APPEAL FROM THE UNITED STATES DISTRICT COURT FOR THE DISTRICT OF NEW JERSEY. D.C. Criminal No. 113-72
Aldisert, Gibbons and Rosenn, Circuit Judges. Rosenn, Circuit Judge, Concurring.
In Moorhead v. United States, 456 F.2d 992 (3d Cir. 1972), we held that a federal defendant was entitled to an evidentiary hearing on an application pursuant to 28 U.S.C. § 2255 in which it was alleged that his counsel had made an actual out-of-court misrepresentation as to a "proposition" or arrangement relating to the guilty plea. We said that a hearing was mandated irrespective of the facial regularity of the in-court plea proceedings conducted in accordance with Rule 11, F.R. Cr. P. This appeal requires us to decide whether the principles expressed in Moorhead have been diluted by our subsequent per curiam opinion in Masciola v. United States, 469 F.2d 1057, 1059 (3d Cir. 1972), where "the only claim . . . [was] that counsel inaccurately predicted the sentence."
We hold that the Moorhead rule persists with continuing vitality and that the contrary result reached in Masciola was the product of particular facts and limited contentions. We find that in denying a request for an evidentiary hearing in this case, the district court placed too broad an interpretation on Masciola. We vacate the judgment and remand for an evidentiary hearing.
Valenciano and his wife were indicted in the district courts of Florida and New Jersey on narcotics offenses, 21 U.S.C. § 841(a). Following pleas of guilty to Count II of the New Jersey indictment and to the Florida indictment, Rule 20, F.R. Cr. P., Valenciano received sentences of five years on the Florida indictment and two years on the New Jersey indictment, to run consecutively. In addition, he received a special parole term of three years. In his motion filed in the district court, Valenciano contended that his attorney transmitted to him the contents of an agreement entered into "between his attorney, the United States Attorney for the District of New Jersey and the United States Attorney for the District of Miami, Florida." He alleged that the understanding reached before the entry of his plea was that the Florida sentence was to run concurrently with the New Jersey sentence, and that no mention was made of the Special Parole Term which follows incarceration. These same allegations are repeated in his pro se brief.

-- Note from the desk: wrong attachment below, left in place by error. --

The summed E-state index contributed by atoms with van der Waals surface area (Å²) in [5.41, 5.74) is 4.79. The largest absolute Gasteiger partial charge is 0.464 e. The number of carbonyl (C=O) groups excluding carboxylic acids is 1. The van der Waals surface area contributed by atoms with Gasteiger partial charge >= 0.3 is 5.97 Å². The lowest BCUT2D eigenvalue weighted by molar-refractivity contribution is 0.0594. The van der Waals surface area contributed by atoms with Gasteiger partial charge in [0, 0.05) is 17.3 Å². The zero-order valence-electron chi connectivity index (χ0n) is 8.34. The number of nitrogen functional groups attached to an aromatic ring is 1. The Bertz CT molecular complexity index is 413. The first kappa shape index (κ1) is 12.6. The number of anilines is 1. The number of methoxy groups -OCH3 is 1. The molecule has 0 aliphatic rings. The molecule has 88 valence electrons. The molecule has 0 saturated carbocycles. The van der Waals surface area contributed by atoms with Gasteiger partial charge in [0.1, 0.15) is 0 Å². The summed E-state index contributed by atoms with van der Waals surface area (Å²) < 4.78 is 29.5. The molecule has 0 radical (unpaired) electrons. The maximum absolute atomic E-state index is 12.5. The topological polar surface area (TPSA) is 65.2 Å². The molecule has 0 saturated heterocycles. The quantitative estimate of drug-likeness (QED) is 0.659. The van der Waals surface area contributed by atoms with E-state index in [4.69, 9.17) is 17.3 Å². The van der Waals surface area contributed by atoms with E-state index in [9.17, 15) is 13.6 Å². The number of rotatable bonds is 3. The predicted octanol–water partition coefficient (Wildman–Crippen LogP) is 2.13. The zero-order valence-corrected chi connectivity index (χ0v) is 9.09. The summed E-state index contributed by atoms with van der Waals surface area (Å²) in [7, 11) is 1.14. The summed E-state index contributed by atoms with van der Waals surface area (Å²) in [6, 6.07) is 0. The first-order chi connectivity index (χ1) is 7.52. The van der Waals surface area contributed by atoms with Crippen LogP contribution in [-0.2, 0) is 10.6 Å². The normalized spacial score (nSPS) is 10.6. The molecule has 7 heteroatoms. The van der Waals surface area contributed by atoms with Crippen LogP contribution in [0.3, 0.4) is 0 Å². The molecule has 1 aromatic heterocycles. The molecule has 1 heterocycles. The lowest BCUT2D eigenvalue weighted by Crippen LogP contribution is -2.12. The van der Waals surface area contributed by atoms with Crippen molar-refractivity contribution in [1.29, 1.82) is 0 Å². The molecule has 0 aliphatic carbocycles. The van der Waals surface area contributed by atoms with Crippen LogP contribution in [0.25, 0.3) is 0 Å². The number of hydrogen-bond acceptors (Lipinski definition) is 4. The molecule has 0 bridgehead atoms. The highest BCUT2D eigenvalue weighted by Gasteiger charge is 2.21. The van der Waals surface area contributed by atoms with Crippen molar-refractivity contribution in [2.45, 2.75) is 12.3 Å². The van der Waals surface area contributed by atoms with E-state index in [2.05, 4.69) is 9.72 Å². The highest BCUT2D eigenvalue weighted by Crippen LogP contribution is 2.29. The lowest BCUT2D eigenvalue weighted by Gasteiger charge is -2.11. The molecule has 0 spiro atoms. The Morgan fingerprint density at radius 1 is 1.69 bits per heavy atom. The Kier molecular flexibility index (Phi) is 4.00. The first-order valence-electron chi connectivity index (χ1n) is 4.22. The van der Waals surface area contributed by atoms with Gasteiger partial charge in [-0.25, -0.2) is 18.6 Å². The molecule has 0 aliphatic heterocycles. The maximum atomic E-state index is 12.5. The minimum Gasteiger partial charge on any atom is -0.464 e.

The Rule 11 plea proceedings were conducted through a Spanish-speaking interpreter.*fn1 Explaining that the interpreter accompanied him during out-of-court conversations with his client, appellant's counsel reported that an "agreement [was] reached between the U.S. Attorney and myself" as to a plea on one New Jersey count and an agreement to the Florida transfer. The record discloses:
MR. WILLIS: Your Honor, as to the indictment out of the Federal District of New Jersey, as to Count 1 of that indictment, I wish the Court to accept a plea of guilty to Count 2, your Honor. I have spoken to the defendant, Roberto Valenciano, concerning Count 2 of the indictment. At that time I brought with me to the West Side Federal Penitentiary Mr. Joseph Martinez, a Certified Court Reporter, to do the interpreting.
I questioned the defendant as to his guilt or innocence as to that charge. He professed his guilt, your Honor. No promises were made to the defendant by myself as to the sentence. I informed him that he could receive the maximum penalty under the law for that count.
Furthermore, I believe, after a thorough discussion, he understands that no one, myself, the United States, can make any promises to him as to what the sentence is to be.
I believe that the plea of guilty, if accepted by the Court, is a voluntary plea based upon the wilingness of the defendant to admit his guilt to the second count, your Honor.
I ask the Court to question the defendant as to his plea of guilty.
Assuming that his counsel's in-court declarations were translated to the appellant, he faces a formidable barrier in any evidentiary hearing to explain silence in the face of representations by his counsel that: "No promises were made to the defendant by myself as to the sentence." Notwithstanding appellant's burden, Moorhead mandates a hearing. As therein stated by Judge Gibbons: "In the posture of the case before us there are several possibilities. Moorhead may be lying about what his attorneys told him. His attorneys may have told him what he alleges, and they may have been lying. His attorneys may have told him what he alleges and may in fact have had some arrangement with the prosecuting ...